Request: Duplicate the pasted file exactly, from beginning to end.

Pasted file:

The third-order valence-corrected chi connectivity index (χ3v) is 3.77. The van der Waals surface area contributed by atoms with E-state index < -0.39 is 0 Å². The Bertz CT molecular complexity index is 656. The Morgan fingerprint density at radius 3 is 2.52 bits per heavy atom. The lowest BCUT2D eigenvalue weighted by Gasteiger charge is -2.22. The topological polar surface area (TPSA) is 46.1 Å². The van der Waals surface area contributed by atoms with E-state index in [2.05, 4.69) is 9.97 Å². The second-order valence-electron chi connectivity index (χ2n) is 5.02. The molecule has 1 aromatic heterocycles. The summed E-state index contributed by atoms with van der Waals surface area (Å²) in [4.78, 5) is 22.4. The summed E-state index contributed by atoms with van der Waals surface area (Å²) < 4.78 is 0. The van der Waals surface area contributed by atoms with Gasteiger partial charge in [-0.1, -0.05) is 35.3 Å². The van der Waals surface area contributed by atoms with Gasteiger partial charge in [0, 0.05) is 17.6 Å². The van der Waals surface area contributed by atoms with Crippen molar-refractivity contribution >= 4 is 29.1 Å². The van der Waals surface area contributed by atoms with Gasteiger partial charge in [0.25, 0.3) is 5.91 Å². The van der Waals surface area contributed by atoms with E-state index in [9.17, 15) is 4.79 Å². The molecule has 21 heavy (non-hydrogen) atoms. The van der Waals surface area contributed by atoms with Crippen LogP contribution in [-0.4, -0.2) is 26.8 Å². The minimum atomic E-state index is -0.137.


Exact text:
The third-order valence-corrected chi connectivity index (χ3v) is 3.77. The van der Waals surface area contributed by atoms with E-state index < -0.39 is 0 Å². The Bertz CT molecular complexity index is 656. The Morgan fingerprint density at radius 3 is 2.52 bits per heavy atom. The lowest BCUT2D eigenvalue weighted by Gasteiger charge is -2.22. The topological polar surface area (TPSA) is 46.1 Å². The van der Waals surface area contributed by atoms with E-state index in [2.05, 4.69) is 9.97 Å². The second-order valence-electron chi connectivity index (χ2n) is 5.02. The molecule has 1 aromatic heterocycles. The summed E-state index contributed by atoms with van der Waals surface area (Å²) in [4.78, 5) is 22.4. The summed E-state index contributed by atoms with van der Waals surface area (Å²) < 4.78 is 0. The van der Waals surface area contributed by atoms with Gasteiger partial charge in [-0.1, -0.05) is 35.3 Å². The van der Waals surface area contributed by atoms with Gasteiger partial charge in [0, 0.05) is 17.6 Å². The van der Waals surface area contributed by atoms with Crippen molar-refractivity contribution >= 4 is 29.1 Å². The van der Waals surface area contributed by atoms with Gasteiger partial charge in [0.25, 0.3) is 5.91 Å². The van der Waals surface area contributed by atoms with E-state index in [9.17, 15) is 4.79 Å². The molecule has 21 heavy (non-hydrogen) atoms. The van der Waals surface area contributed by atoms with Crippen LogP contribution in [-0.4, -0.2) is 26.8 Å². The minimum atomic E-state index is -0.137.